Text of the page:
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Raptor release at Corregidor Island

May 31, 2006
Corregidor Island, Manila Bay

WBCP birders: Mike Lu, Ipat Luna & Ixi Mapua
My Zoo Foundation members: Gerswin Qua & Mel Tan
PAWB reps: Joy de Leon & Dr. Toledo
Manila Zoo rep: Dr. Bernardo

Trip report and bird list by Mike Lu

The much-delayed raptor release by the Wildlife Rescue Center (WRC) of the Protected Areas and Wildlife Bureau (PAWB) finally pushed through today. Two years ago, we shared our club bird list data for Subic Bay and Mt Palay-Palay to the PAWB in preparation for wildlife release in these sites. In September 2005, PAWB had requested assistance from the Wild Bird Club to purchase leather to make the leash and hood to be used during the raptors' transfer to Corregidor Island instead. The club complied within the week and also supplied the bird list for Corregidor Island. Due to red tape within the government agency, the typhoon-damaged flight cage at the site and the conflicting schedules of the VIP government officials (namely DENR Secretary, Undersecretaries, PAWB director and other VIPs), the release date kept on being re-scheduled. Eventually the raptor release was finally set on May 31 on a date where not one of the VIPS could make it and hence no press coverage for a milestone event.

Nevertheless WBCP members deem it necessary to witness the event. The large flight aviary seemed intact but we were told that one of the 11 White-bellied Sea-eagles died last week during a typhoon. The eagles had been in captivity for more than 2 years (including more than a month spent on Corregidor) and have grown accustomed to humans. The caretakers teased them out of the aviary with fish. Most of the raptors had to be bodily carried out of the cages. Once out of the cages, the eagles begged for more food and stayed around the cages waiting to be fed. We left the area to let the birds finally discover that they are free.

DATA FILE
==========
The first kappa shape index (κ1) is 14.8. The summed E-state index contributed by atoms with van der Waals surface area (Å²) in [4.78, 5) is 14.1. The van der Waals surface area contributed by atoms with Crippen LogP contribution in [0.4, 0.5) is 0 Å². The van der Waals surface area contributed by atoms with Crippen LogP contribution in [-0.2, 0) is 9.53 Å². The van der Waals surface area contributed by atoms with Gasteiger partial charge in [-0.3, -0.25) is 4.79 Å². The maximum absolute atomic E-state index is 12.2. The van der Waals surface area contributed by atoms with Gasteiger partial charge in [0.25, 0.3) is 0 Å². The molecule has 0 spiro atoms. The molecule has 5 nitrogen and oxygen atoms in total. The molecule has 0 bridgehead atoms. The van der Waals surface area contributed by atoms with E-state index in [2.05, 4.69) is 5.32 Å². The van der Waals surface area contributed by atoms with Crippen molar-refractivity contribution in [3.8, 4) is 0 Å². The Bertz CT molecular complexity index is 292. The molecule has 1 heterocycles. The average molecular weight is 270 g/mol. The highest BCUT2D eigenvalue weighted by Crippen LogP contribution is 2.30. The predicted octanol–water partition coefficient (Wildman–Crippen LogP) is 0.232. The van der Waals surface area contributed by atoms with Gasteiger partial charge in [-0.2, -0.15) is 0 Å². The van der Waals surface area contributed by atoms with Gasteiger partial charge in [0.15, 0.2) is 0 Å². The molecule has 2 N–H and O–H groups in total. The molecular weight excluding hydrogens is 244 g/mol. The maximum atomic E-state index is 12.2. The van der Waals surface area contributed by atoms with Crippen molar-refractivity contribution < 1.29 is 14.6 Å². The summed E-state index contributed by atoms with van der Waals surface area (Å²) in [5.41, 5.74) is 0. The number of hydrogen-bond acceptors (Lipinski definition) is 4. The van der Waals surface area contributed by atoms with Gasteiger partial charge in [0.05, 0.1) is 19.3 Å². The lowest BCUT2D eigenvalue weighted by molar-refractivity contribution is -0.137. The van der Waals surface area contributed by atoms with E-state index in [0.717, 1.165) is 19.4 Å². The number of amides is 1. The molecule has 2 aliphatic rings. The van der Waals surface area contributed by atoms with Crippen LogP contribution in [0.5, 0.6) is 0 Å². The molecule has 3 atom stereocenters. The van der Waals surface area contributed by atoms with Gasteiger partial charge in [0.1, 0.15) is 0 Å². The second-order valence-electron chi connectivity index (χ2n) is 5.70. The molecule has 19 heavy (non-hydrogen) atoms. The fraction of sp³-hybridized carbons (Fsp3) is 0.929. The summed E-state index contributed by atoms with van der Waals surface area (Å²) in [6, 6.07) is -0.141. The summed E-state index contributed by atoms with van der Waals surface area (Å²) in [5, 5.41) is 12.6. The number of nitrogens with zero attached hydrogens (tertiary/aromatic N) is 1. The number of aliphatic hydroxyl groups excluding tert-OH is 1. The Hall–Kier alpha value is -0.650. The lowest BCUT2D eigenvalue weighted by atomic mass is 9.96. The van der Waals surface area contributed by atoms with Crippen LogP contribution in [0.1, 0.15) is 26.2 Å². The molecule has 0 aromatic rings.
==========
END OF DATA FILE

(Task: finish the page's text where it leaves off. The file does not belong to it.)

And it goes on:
Common Emerald Dove

Brahminy Kite

Golden-bellied Flyeater

Corregidor Island was bombed out during World War 2, but now the forest has grown back and flourished. We were birding in the heat of the day between 1000 and 1400 and had a total 17 species. Glossy Starlings and Black-naped Orioles dominate the landscape. Emerald Doves were quite easily seen. I was told that more than 40 Brahminy Kites had been released on the island some years back. We were fortunate to see a number of them and hope the sea-eagles likewise dominate the skies soon. My personal highlights, not lifers though, were Pink-necked Green Pigeon, Mangrove Blue Flycatcher and Red Junglefowl. An overnight stay at Corregidor would surely yield much more species including the reported cockatoos.

Brahminy Kite - 10+
Red Junglefowl - 2
Pink-necked Green Pigeon - 2, male and female
Zebra Dove - 12+
Emerald dove - 6+
Glossy Swiftlet - common
White-collared Kingfisher - 5+, more heard
Striated Swallow - 1
Pied Triller - 1
Yellow-vented Bulbul - 6+
Black-naped Oriole - 15+
Golden-bellied Flyeater - 2+, more heard
Mangrove Blue Flycatcher -2, male and female
Pied Fantail - 1
Asian Glossy Starling - 50+, probably more
Olive-backed Sunbird - 1, male
Lowland White-eye - 2+